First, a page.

Is Kickstarter Safe?

Is it safe to back a Kickstarter project?

It's mostly safe to back a Kickstarter project, as Kickstarter does not pay the creator unless their fundraiser is successful.  However, there is always a risk that a creator may not follow through on their project.  You can minimize this risk by researching the creator and their project before backing them.

See our Kickstarter Refunds article for more information.

Kickstarter's accountability policy

There are three key points to remember about accountability and trust on Kickstarter.

1. When you use Kickstarter, you're not buying a finished product.

Kickstarter is about investing money in a creator to help them make something new.  If the project has a tangible end product, you may be entitled to a copy of it, or you may not.  It depends on what rewards the creator offers for pledges, whether or not you are willing to pledge the money required to be entitled to those rewards, and whether or not the project is ultimately successful in reaching its fundraising goal.

2. Kickstarter is by-and-large not responsible for the content or results of the projects that it hosts.

It is the creator's sole responsibility to deliver on the claims of their project, and to resolve any disputes with project observers and backers.  The rare exception is in the case of projects that are intentionally meant to scam people or otherwise abuse Kickstarter's system.  Kickstarter will investigate these projects, and if they break Kickstarter's rules, they will be shut down, and their creators will likely face account suspensions.

3. Remember that creators are still only human.

Regardless of what deadlines they set or what promises they make, there is always a chance that a creator's work will experience unexpected delays or not turn out exactly how they (or you) hoped.  After all, "life" sometimes happens to them, too.

How to stay safe on Kickstarter: 4 important safety tips

1. Read a project's information page thoroughly.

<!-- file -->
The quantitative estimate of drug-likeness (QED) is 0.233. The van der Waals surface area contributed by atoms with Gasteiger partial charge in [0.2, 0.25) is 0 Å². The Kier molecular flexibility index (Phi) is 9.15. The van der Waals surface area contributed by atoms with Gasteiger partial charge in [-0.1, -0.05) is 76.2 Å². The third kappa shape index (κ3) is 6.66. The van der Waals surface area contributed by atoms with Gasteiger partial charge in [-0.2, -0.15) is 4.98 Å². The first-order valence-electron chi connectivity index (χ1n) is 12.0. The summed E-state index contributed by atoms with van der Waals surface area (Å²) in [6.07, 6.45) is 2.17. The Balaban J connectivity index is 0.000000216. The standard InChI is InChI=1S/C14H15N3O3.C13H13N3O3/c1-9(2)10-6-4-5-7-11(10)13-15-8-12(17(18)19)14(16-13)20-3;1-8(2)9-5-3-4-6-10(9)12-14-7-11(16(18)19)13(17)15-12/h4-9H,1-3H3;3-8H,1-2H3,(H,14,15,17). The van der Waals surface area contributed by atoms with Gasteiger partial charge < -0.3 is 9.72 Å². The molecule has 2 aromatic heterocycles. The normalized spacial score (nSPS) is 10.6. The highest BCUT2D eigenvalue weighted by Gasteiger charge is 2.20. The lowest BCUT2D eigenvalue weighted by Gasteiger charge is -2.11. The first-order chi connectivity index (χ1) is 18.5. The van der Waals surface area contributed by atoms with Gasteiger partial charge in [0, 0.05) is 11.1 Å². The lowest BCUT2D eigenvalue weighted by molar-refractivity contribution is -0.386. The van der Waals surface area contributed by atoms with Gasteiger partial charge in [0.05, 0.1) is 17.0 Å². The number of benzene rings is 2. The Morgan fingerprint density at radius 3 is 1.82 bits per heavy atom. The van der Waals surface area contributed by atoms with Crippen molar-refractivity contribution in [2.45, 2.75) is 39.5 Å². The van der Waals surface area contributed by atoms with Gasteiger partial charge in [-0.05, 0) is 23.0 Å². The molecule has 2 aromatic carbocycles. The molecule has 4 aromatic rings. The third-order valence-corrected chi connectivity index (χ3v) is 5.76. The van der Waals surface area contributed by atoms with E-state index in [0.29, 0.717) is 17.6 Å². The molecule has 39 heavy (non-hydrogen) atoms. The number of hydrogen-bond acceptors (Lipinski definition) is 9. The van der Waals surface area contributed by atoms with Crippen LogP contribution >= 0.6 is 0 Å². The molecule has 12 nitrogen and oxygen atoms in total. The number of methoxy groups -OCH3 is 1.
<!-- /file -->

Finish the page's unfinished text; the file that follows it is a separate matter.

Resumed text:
A project's information page will tell you who is behind the project, how much money they want to raise, and when they wish to raise it by.  It will also give you a general overview of the project, including a "Risks and Challenges" section where the creator outlines what difficulties they foresee themselves potentially encountering.  Also be sure to check out the "Updates" section to see if the creator has posted any news about where their project is at, as well as the "Comments" section to see what other backers and observers are saying about the project.

2. Check the creator's track record outside of Kickstarter.

Use a search engine like Google Search or DuckDuckGo to look up a creator's presence on the rest of the Internet (you may even be able to find some links on their project page).  Do they have a website?  Is there a place where you can find samples of their work?  Are they part of any other groups or communities, and if so, what is their reputation like in those places? 

You may also want to look up the project itself.  See if it (or something like it) has been done before, and how successful other people were at it.  All of this information should give you clues as to whether the creator can be counted on to get the job done right.

3. If you're unsure about a project, ask someone.

At the bottom of a project's information page, you can click Ask a Question to send an email to a project's creator and ask them about a specific element of their project.  Hopefully, they will be open and honest enough to send you a reply.

If you feel that something is suspicious about a particular project, you can click Report This Project to Kickstarter at the bottom of the project's information page, and then follow the instructions to tell Kickstarter why you feel that particular project is not legitimate.

4. Be careful about how much personal information you reveal.

Remember that, by and large, Kickstarter is a public forum where only certain forms of information are hidden (such as your account password, billing details, your computer's Internet address, your phone number, and any communication that you send directly to Kickstarter).  So whether you're asking a creator a question about their project or leaving a comment on their project page, be careful not to reveal private information about your identity or finances.

By the same token, avoid (and, better yet, report) any creators or projects that ask for your Kickstarter account password, social security number, credit card details, or any other sensitive information.  Kickstarter itself will only ever ask for this kind of information at secure points on the website (and NEVER over email or phone), and does not allow its users to ask for this information at all.

 

That's our advice on how to use Kickstarter safely!  Now, let's start using it!

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